The Salt Roads by Nalo Hopkinson

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- Hopkinson made her debut with "Brown Girl in the Ring (Aspect, 1998), receiving the John W. Campbell Award for Best New Writer. Now, with a body of work that invokes comparison to such writers as Jamaica Kincaid and Edwidge Danticat, she is poised to claim her place in the mainstream spotlight.- "Skin Folk (Aspect 12/01), the author's previous book, won the World Fantasy Award for Best Collection, was named Recommended Fiction for 21102 by "Black Issues Book Review, and was named a "New York Times Best Book of the Year.- "Midnight Robber (Aspect, 2000), a "New York Times Recommended Book of Summer 2000, received Honorable Mention for the Casa de las Americas Prize, and was a finalist for the Nebula Award for Best Novel, the Hugo Award, and the Philip K Dick Award.- The author's unique style of magical realism will attract the same audiences that catapulted Toni Morrison's "Beloved and Edwidge Danticat's "Breath, Eyes, Memory (Random House, 1998) to bestsellerdom.

About Nalo Hopkinson

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Nalo Hopkinson is the award-winning author of numerous novels and short stories for adults. Nalo grew up in Jamaica, Trinidad, and Guyana before moving to Canada when she was sixteen. This is her first young adult novel. Visit her online at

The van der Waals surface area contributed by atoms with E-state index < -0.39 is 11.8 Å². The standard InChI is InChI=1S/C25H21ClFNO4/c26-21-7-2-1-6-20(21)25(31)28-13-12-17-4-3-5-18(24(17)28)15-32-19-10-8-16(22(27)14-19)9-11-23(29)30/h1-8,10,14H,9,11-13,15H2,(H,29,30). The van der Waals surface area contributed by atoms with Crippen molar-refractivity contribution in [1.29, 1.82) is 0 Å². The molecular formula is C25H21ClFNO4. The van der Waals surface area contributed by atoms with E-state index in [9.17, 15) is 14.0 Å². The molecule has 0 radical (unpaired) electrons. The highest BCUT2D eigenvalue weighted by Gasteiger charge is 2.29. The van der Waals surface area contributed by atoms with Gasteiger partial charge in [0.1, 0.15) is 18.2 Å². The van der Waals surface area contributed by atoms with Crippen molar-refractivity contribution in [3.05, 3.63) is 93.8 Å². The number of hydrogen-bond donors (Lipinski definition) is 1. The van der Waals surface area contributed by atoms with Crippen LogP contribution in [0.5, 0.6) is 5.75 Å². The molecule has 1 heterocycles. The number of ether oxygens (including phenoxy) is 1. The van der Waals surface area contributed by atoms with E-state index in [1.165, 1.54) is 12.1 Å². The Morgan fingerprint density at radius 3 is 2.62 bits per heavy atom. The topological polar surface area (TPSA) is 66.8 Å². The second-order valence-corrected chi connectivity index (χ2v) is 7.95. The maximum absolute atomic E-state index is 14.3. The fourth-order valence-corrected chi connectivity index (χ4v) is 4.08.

Published November 12, 2003 by Warner Books. 400 pages
Genres: History, Travel, Science Fiction & Fantasy, Literature & Fiction. Fiction

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Hopkinson (Skin Folk, 2001, etc.) tells her story through the eyes of three women: Auntie Mer, a slave in French-colonial Haiti;

Oct 15 2003 | Read Full Review of The Salt Roads

Reviewing the Evidence

Three slave women, bury a stillborn baby and a spirit of the river is awakened.

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The Best Reviews

Early in the nineteenth century, on the French colonial Caribbean Island of Saint Domingue, three female slave women, led by Doctress Mer, inter a stillborn baby.

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Red Room

A warm tribute to lusty, feisty women by this Jamaican-born author, and the skin-tones of her characters celebrate beauty that ranges from ‘the colour of dirt in the cane fields' through tones of ginger and copper to that of ‘steamed milk with a splash of high mountain coffee.' Each woman revels ...

Dec 03 2009 | Read Full Review of The Salt Roads

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